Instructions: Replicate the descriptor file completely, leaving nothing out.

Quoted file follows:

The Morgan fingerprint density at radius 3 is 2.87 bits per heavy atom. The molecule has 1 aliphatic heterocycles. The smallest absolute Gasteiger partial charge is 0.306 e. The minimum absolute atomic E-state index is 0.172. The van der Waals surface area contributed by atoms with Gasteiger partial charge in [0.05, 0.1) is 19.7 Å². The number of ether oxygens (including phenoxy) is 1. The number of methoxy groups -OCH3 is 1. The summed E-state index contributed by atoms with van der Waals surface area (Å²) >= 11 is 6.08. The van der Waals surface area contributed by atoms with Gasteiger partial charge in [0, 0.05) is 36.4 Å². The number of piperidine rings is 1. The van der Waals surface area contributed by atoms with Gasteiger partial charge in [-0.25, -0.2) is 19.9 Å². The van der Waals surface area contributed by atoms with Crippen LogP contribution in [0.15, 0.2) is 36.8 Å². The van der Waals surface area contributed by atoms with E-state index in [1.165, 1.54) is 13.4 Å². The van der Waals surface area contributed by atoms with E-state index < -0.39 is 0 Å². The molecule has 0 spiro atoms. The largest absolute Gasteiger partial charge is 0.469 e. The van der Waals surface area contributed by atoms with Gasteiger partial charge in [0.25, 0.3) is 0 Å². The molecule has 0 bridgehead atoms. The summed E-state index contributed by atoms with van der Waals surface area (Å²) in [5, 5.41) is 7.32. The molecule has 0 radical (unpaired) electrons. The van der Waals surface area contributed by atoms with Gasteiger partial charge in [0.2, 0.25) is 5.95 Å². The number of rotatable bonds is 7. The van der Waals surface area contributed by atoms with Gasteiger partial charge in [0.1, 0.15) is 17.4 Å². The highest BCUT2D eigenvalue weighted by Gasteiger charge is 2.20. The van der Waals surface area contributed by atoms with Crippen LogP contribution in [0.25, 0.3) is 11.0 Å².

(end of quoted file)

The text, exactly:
The Morgan fingerprint density at radius 3 is 2.87 bits per heavy atom. The molecule has 1 aliphatic heterocycles. The smallest absolute Gasteiger partial charge is 0.306 e. The minimum absolute atomic E-state index is 0.172. The van der Waals surface area contributed by atoms with Gasteiger partial charge in [0.05, 0.1) is 19.7 Å². The number of ether oxygens (including phenoxy) is 1. The number of methoxy groups -OCH3 is 1. The summed E-state index contributed by atoms with van der Waals surface area (Å²) >= 11 is 6.08. The van der Waals surface area contributed by atoms with Gasteiger partial charge in [0, 0.05) is 36.4 Å². The number of piperidine rings is 1. The van der Waals surface area contributed by atoms with Gasteiger partial charge in [-0.25, -0.2) is 19.9 Å². The van der Waals surface area contributed by atoms with Crippen LogP contribution in [0.15, 0.2) is 36.8 Å². The van der Waals surface area contributed by atoms with E-state index in [1.165, 1.54) is 13.4 Å². The van der Waals surface area contributed by atoms with E-state index < -0.39 is 0 Å². The molecule has 0 spiro atoms. The largest absolute Gasteiger partial charge is 0.469 e. The van der Waals surface area contributed by atoms with Gasteiger partial charge in [0.25, 0.3) is 0 Å². The molecule has 0 bridgehead atoms. The summed E-state index contributed by atoms with van der Waals surface area (Å²) in [5, 5.41) is 7.32. The molecule has 0 radical (unpaired) electrons. The van der Waals surface area contributed by atoms with Gasteiger partial charge in [0.2, 0.25) is 5.95 Å². The number of rotatable bonds is 7. The van der Waals surface area contributed by atoms with Gasteiger partial charge in [0.1, 0.15) is 17.4 Å². The highest BCUT2D eigenvalue weighted by Gasteiger charge is 2.20. The van der Waals surface area contributed by atoms with Crippen LogP contribution in [0.25, 0.3) is 11.0 Å².